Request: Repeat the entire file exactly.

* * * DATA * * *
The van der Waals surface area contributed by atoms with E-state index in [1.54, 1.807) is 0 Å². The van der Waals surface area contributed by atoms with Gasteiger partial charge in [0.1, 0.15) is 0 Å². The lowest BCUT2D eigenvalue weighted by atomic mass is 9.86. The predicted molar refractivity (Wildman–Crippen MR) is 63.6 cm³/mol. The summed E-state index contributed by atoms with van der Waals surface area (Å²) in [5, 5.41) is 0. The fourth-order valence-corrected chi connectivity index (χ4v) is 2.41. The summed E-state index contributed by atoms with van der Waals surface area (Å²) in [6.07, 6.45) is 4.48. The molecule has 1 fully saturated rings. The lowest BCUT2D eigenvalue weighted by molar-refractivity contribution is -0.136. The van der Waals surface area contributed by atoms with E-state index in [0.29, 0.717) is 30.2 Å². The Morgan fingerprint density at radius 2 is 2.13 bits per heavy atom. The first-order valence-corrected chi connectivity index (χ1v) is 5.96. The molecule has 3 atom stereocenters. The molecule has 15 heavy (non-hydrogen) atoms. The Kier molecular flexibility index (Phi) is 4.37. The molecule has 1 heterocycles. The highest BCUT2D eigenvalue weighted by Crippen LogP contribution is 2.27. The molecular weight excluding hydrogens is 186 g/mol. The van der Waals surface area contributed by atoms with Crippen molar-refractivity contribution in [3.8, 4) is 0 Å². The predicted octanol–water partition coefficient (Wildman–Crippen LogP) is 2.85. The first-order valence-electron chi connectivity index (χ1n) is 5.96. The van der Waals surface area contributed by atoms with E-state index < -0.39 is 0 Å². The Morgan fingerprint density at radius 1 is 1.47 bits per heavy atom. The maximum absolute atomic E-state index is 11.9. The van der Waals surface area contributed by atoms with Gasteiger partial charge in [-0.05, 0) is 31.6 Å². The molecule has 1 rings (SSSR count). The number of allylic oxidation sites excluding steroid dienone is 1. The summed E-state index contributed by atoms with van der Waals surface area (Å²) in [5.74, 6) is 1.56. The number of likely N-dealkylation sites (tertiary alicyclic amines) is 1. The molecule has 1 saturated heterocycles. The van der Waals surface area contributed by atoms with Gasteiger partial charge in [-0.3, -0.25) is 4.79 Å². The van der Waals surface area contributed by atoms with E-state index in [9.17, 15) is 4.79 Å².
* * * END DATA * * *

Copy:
The van der Waals surface area contributed by atoms with E-state index in [1.54, 1.807) is 0 Å². The van der Waals surface area contributed by atoms with Gasteiger partial charge in [0.1, 0.15) is 0 Å². The lowest BCUT2D eigenvalue weighted by atomic mass is 9.86. The predicted molar refractivity (Wildman–Crippen MR) is 63.6 cm³/mol. The summed E-state index contributed by atoms with van der Waals surface area (Å²) in [5, 5.41) is 0. The fourth-order valence-corrected chi connectivity index (χ4v) is 2.41. The summed E-state index contributed by atoms with van der Waals surface area (Å²) in [6.07, 6.45) is 4.48. The molecule has 1 fully saturated rings. The lowest BCUT2D eigenvalue weighted by molar-refractivity contribution is -0.136. The van der Waals surface area contributed by atoms with E-state index in [0.29, 0.717) is 30.2 Å². The Morgan fingerprint density at radius 2 is 2.13 bits per heavy atom. The first-order valence-corrected chi connectivity index (χ1v) is 5.96. The molecule has 3 atom stereocenters. The molecule has 15 heavy (non-hydrogen) atoms. The Kier molecular flexibility index (Phi) is 4.37. The molecule has 1 heterocycles. The highest BCUT2D eigenvalue weighted by Crippen LogP contribution is 2.27. The molecular weight excluding hydrogens is 186 g/mol. The van der Waals surface area contributed by atoms with Crippen molar-refractivity contribution in [3.8, 4) is 0 Å². The predicted octanol–water partition coefficient (Wildman–Crippen LogP) is 2.85. The first-order valence-electron chi connectivity index (χ1n) is 5.96. The van der Waals surface area contributed by atoms with E-state index < -0.39 is 0 Å². The Morgan fingerprint density at radius 1 is 1.47 bits per heavy atom. The maximum absolute atomic E-state index is 11.9. The van der Waals surface area contributed by atoms with Gasteiger partial charge in [-0.05, 0) is 31.6 Å². The molecule has 1 rings (SSSR count). The number of allylic oxidation sites excluding steroid dienone is 1. The summed E-state index contributed by atoms with van der Waals surface area (Å²) in [5.74, 6) is 1.56. The number of likely N-dealkylation sites (tertiary alicyclic amines) is 1. The molecule has 1 saturated heterocycles. The van der Waals surface area contributed by atoms with Gasteiger partial charge in [-0.3, -0.25) is 4.79 Å². The van der Waals surface area contributed by atoms with E-state index in [9.17, 15) is 4.79 Å².